FL Everglades-03In the late 1800s, Governor Broward said, “The Everglades should be saved. They should be drained and made fit for cultivation.”  Many people of the time felt it was God’s will for man to “tame the wilderness” anywhere they could. The word “saved” was not chosen at random. The Census Bureau at the time announced settlement of the West as so much land “redeemed” from the wilderness. Redeemed also had religious overtones.

It took a long time, but by the 1960s, technology and engineering succeeded in draining parts of the Everglades … and thoroughly messing it up.  One has to wonder a bit about all of this. These were largely folks who believed in God and religion. They saw no problem in totally changing something of God’s Creation and in labeling such Creation as worthless.  How often have we been arrogant about our abilities to do things “better” than God? We definitely don’t put it in those terms, but all too often we are more interested in what we can take from God’s Creation than we are in what we can learn from His work.

The Everglades was and is a very complex ecosystem. Arrogantly, men (and I use the term deliberately because it was almost all men) felt they could change a landscape that was functioning perfectly as it was. They knew better than the Maker, evidently, yet over time, such arrogance has been more than a bit of a problem. As water drained, wet muck dried and became susceptible to fires whose smoke blackened Miami (Broward “knew” that fires were not possible). As water drained, the natural water tables were strongly affected and folks along the coast found their water systems were being invaded by salt water.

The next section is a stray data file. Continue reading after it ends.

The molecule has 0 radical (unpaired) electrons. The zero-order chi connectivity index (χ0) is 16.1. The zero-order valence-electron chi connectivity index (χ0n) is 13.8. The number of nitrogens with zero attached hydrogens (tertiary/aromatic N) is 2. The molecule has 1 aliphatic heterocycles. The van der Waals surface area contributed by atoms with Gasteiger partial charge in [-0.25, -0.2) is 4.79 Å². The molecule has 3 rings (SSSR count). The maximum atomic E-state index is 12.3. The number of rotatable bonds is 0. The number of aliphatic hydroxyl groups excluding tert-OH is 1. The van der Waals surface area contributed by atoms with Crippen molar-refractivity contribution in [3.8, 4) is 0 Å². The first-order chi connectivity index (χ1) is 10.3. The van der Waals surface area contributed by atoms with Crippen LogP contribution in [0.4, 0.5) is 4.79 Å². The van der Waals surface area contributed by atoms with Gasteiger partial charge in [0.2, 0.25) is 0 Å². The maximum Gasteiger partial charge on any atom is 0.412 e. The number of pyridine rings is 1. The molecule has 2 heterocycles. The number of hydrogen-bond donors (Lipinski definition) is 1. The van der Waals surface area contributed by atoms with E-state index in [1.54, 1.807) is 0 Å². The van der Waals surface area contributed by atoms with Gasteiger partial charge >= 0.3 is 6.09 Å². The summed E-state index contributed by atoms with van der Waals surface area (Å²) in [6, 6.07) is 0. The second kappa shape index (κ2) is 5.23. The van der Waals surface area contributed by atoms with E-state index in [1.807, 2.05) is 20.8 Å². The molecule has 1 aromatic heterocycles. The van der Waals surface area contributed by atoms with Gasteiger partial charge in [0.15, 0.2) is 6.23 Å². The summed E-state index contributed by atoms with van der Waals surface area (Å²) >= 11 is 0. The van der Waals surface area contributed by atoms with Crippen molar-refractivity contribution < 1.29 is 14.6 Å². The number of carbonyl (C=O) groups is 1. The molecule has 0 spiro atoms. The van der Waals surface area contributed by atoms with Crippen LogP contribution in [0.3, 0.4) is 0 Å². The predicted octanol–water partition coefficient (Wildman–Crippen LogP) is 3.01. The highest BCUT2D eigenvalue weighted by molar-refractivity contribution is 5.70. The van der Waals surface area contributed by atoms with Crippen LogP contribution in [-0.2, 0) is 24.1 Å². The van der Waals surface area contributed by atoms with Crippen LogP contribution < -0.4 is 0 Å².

I know we look at things with a different perspective today, but it is still more than a bit amazing that if folks believed God created the world (and they did), that they would not pause at least a little to understand His world better before tearing it apart.